In some ways, my garden this year was a pretty big disappointment. I planted so many beets over the season but I've really only gotten a few pounds. The ones I planted in July keep getting eaten by something. The early ones were stunted by my idiocy (i.e. compacted soil). We didn't get many carrots considering how many seeds we sowed. And our pumpkins and squash plants were nearly killed.
But there were some successes. The best was the celeriac. Well, not the celeriac I tried starting way back in March. Those poor, stunted things have only survived and haven't produced so much as a hint of a bump. But the celeriac starts I bought did very well. Tonight I rushed to harvest the last 10, and the final tally is 18 roots for a total of 22.75 pounds, including the greens; I feed the leaves to the chickens and freeze the stalks for flavouring stocks. Celeriac seems pretty disease and pest resistant. While everything else wilted under the onslaught of powdery mildew and squash bugs, the celeriac kept going through it all. I think it was their kind of season: cool and wet. Even though we had lots of slugs, they never appeared to suffer at all.
By the numbers, zucchini was the real success, which I harvested at least 27 pounds of (I'm pretty sure I forgot to weigh and record a few too). I planted two plants of the variety Costata Romanesco, at the recommendation of Carol Deppe. When I bought the seeds last January, I thought I would try my hand at dehydrating foods, including squash slices like Ms. Deppe, but life went in other directions. My main desire for the zucchinis were to eat them grilled, which I discovered last year. But the first zucchinis I cut off the plant tasted absolutely terrible grilled. I still don't know why: if it's soil (truth be told, none of our vegetables taste as good as local farmer-grown vegetables) or the variety or what. But after that I stuck to grating them for baking, freezing them for future baking, and using them in chutney. Even so, I'm ashamed to say I couldn't keep up. At least a couple of them rotted before I could get to them. The plants did pretty well, especially compared to the delicata squash and sugar pumpkin plants. I did see a few squash bugs hanging about the zucchini and thought they'd be goners, but they didn't seem to struggle too much.
I'm still declaring the pumpkins a success. We only harvested four out of the seven fruits that formed (one withered and two got eaten by pests so I fed the remnants to the chickens) but that made for nearly 12 pounds of food. I will definitely try squash and pumpkin again, but I'll give them more room.
Some volunteer potatoes sprung up and we got 7.5 pounds of potatoes from them - just tonight we found two more big Norlands when we dug up the celeriac. Let it be known: volunteer foods are welcome to turn up in my garden any time and I will let them live until I can eat them at the first opportunity.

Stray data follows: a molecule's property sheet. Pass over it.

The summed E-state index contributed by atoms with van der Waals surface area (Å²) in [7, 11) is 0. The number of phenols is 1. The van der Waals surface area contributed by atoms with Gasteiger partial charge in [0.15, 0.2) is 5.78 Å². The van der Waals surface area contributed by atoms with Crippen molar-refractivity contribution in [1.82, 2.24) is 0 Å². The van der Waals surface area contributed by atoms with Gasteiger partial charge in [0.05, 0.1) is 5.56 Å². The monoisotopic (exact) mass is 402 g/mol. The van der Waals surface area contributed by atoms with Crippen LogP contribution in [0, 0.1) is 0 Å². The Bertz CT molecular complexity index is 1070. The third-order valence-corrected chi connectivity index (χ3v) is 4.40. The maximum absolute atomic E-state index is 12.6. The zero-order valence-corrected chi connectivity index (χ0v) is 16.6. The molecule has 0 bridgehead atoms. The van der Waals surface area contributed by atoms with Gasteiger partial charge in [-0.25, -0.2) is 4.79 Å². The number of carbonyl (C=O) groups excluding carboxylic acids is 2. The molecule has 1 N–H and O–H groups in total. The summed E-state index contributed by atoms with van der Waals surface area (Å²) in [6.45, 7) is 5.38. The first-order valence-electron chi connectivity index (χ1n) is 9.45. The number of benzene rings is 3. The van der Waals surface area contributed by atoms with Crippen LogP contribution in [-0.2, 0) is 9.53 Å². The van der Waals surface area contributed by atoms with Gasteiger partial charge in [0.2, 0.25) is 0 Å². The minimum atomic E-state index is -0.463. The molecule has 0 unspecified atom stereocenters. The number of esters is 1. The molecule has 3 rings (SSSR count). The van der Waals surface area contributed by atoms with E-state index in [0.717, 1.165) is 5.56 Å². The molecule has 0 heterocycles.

My husband spent most of today insulating our chicken coop and buying a heat lamp in preparation for tonight's forecasted -5C. We had a chicken mentor assess our coop the other day, and it needs some work to keep the birds warm. We're not really ready for -30C nights, but we'll chip away at it and hopefully have a long while before we need to be ready for it. We turned the light on tonight but they were all still awake at 9 o'clock, so I think it weirded them out. We turned it off, hoping they would be able to relax and the new insulation would keep them warm overnight.
We still have a lot to learn. But they are really lovely to have around. I love having creatures who eat our vegetable scraps with gusto and will eventually turn it into eggs and compost. And they're lively and adorable and sing some pleasing songs. Tonight a bunch of them gave themselves dust baths for the first time (that we'd seen anyways), which was fascinating. But the best is when they jump up to get the wee berries from our burning bush (at least I think that's what it is). A couple of experienced chicken keepers I know were surprised to hear that chickens would do this, so maybe it's just ours, but they are adorable. It's my new mission to try to photograph them jumping for berries, but with the days getting shorter and me at work for most of the daylight hours, I don't know if it will happen. In the meantime, I offer some of these.
Now that I've seen what fun they have when we let them loose in our backyard, I am struck by what cruelty it must be to contain hens four to a cage for their entire lives. I'm so glad we're having this chance to get to know the pleasures of chicken keeping beyond fresh eggs.